My books provide the most detailed explorations of my research interests. While Ancestral Images examined pictorial reconstructions of human ancestors and the ways in which they shaped ideas about human evolution, Wondrous Curiosities looked at museum representations of ancient Egypt, demonstrating how the British Museum conveyed powerful ideas of this culture through its displays. My interest in British receptions of ancient Egypt in the nineteenth century led to the publication of Designing Antiquity, which examined the role of nineteenth century British designers in creating ideas of ancient Egypt, particularly the work of Owen Jones and his pioneering exhibits on the ancient world at the Crystal Palace at Sydenham. My latest book, Painting Antiquity, examines how painters engaged with archaeology and ancient Egypt in the second half of the nineteenth century in Britain. Focusing on the Egyptian-themed works of three leading painters, Lawrence Alma-Tadema, Edward Poynter and Edwin Long, the study demonstrates how these artists were inspired by the domestic material culture of ancient Egypt, particularly the collections of the British Museum.

Research Project(s)

I am currently working on a book that examines how Egyptian antiquities inspired prominent British furniture designers of the nineteenth century, in particular E.W. Godwin. The impacts of discoveries of ancient Egyptian material culture on the design movement in Britain are of interest because they demonstrate how antiquity became a central trope in debates about modernity. The history of antiquarian and archaeological illustration is also a focus of my current research, with articles in preparation on the role of the Society of Antiquaries of London in promoting the development of graphic practices for studying the past.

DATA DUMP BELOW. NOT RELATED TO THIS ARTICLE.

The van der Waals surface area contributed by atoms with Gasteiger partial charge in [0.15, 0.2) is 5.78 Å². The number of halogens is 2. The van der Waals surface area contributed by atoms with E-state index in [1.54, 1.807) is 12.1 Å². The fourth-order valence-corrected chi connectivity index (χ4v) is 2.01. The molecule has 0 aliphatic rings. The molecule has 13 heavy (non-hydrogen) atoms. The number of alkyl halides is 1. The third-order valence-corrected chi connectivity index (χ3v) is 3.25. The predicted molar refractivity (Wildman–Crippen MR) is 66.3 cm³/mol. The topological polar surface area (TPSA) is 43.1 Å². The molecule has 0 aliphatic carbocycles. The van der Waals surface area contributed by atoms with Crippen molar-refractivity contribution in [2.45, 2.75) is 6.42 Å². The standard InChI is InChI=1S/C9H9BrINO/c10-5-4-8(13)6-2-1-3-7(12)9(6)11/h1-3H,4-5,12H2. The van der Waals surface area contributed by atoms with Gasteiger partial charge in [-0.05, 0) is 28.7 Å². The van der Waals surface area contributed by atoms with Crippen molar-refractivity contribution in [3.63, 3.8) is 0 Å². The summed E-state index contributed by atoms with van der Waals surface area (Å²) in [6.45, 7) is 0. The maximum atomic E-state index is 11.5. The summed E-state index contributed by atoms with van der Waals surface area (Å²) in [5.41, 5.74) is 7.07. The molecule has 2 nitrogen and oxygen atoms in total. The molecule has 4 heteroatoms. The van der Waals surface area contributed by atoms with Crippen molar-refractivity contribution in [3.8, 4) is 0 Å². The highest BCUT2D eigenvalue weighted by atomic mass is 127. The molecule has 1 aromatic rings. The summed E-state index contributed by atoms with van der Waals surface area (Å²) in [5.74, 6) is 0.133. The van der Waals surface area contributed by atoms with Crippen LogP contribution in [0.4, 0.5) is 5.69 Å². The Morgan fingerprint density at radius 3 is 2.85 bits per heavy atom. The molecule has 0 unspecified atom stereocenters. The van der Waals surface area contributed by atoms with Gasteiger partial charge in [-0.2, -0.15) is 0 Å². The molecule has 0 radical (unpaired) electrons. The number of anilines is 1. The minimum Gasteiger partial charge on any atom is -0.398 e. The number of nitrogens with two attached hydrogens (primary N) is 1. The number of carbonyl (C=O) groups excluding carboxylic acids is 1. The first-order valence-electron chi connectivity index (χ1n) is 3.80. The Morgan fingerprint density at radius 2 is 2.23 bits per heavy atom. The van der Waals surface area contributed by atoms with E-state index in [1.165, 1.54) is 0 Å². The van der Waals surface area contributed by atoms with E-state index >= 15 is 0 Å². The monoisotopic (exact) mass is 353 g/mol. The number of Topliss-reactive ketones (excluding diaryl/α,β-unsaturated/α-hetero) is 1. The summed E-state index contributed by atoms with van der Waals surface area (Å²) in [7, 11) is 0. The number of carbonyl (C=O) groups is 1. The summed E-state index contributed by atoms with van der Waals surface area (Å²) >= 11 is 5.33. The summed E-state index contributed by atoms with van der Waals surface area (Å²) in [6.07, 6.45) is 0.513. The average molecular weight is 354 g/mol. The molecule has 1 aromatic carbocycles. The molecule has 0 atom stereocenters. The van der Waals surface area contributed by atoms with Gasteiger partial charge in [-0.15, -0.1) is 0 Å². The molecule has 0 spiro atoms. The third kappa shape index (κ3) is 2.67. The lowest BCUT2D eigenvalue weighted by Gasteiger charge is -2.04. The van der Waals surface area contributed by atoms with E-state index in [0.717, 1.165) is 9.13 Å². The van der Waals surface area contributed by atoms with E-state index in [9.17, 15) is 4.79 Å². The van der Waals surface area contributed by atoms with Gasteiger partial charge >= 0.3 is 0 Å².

Research Group

Steph is part of the Respresentation, Visualisation and Politics of Archaeology Research group.

Affiliate research group

Representation, Visualisation and Politics of Archaeology

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Book Chapters


PhD Supervision

Stephanie supervises PhD students working on the reception and representation of archaeology (particularly ancient Egypt), archaeological visualisation, archaeology in museums and exhibitions, community archaeology and the history of archaeology.

Professor Stephanie Moser
Faculty of Arts and Humanities, University of Southampton
Avenue Campus, Highfield
SO17 1BF
United Kingdom

Room Number : 65A/3035